Cops Identified in Shooting of Black Man Jamar Clark in Minneapolis

President Barack Obama takes part in a roundtable discussion on ways to reduce gun violence during a visit to the Minneapolis Police Department Special Operations Center on February 4, 2013. Kevin Lamarque/Reuters

Updated | Authorities in Minneapolis have identified the two officers involved in the police shooting on Sunday morning that led to the death of unarmed black man Jamar Clark.

Both officers, Mark Ringgenberg and Dustin Schwarze, have served as policemen for seven years, including 13 months with the Minneapolis Police Department, the Minnesota Department of Public Safety said in a statement Wednesday morning.

Around 1 a.m. local time on Sunday, Ringgenberg and Schwarze responded to a request for assistance from paramedics who reported an individual was disrupting their ability to assist an assault victim at the scene, according to the the Minnesota Bureau of Criminal Apprehension (BCA), which has been investigating the case at the request of the police department. An altercation ensued between the officers and the individual, later identified as Clark, 24, of Minneapolis.

During the struggle, an officer discharged his weapon and Clark was struck in the head with a bullet. He was transported to Hennepin County Medical Center, where he later died on Monday.

Both officers were placed on standard paid administrative after the shooting.

Whether Clark was in handcuffs at the time of the shooting is the subject of debate, as activists and witnesses disagree with police. A preliminary report said Clark wasn't cuffed at the time of the shooting.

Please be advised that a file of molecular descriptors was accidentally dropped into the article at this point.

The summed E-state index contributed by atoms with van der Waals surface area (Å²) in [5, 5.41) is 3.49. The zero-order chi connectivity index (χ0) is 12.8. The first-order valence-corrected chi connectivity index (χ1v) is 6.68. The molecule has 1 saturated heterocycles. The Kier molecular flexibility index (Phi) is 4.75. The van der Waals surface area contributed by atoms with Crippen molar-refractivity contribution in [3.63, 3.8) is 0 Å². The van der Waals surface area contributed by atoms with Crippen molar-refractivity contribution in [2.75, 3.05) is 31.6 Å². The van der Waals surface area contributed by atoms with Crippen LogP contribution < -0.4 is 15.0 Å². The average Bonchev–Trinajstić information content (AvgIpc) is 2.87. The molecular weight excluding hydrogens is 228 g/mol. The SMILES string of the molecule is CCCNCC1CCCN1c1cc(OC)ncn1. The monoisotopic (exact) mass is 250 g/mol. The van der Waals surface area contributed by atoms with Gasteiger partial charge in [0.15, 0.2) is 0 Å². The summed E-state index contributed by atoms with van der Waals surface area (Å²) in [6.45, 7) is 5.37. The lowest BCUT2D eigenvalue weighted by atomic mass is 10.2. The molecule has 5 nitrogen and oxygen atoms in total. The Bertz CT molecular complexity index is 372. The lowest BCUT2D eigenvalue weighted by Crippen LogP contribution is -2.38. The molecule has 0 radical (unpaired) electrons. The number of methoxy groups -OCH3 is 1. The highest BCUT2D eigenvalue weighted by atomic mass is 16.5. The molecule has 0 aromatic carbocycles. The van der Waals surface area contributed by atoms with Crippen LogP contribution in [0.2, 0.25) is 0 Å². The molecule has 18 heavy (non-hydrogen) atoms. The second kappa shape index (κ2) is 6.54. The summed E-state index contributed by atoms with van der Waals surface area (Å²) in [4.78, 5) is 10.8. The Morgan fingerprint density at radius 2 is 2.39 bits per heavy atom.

"The heart that he had, I wish some of you would have half of it," Clark's sister, Javille Burns, told reporters on Wednesday. "Everything that has happened to him, he did not deserve."

He did not "deserve to be shot down in the street, like an animal, and walked away from like his life did not matter," she added.

The video footage reviewed by authorities at this point doesn't show the shooting in its entirety, and authorities won't release it at this time, BCA Superintendent Drew Evans told reporters at a press conference on Tuesday afternoon.

There is no evidence from vehicle dashboard cameras or police body cameras. The footage has come from a police mobile camera station, a public housing building, an ambulance and witnesses' cellphones.

The FBI has announced it will conduct a criminal civil rights investigation into the shooting, following calls from both activists and the city's mayor to do so. The investigation will include an independent review of all evidence.

The BCA also will continue with its ongoing investigation. The agency will turn over its findings to the Hennepin County Attorney's office for review upon completion.

Activists, who have been protesting in Minneapolis since Sunday afternoon, demand the video footage of the shooting to be released. Members from the local chapters of Black Lives Matter and NAACP have called on the police department to fire and prosecute the officers.

Members of Black Lives Matter have occupied the main entrance of the 4th Precinct police station since Sunday afternoon. They are demanding that authorities release the video of the shooting.

"We want them to stop killing us. At the end of the day, this is about stopping [the] killing of black people in the streets," member Lena Gardner told reporters on Wednesday.

Officials urge anyone who witnessed the shooting to contact authorities.

This story has been updated to include comment from Clark's family.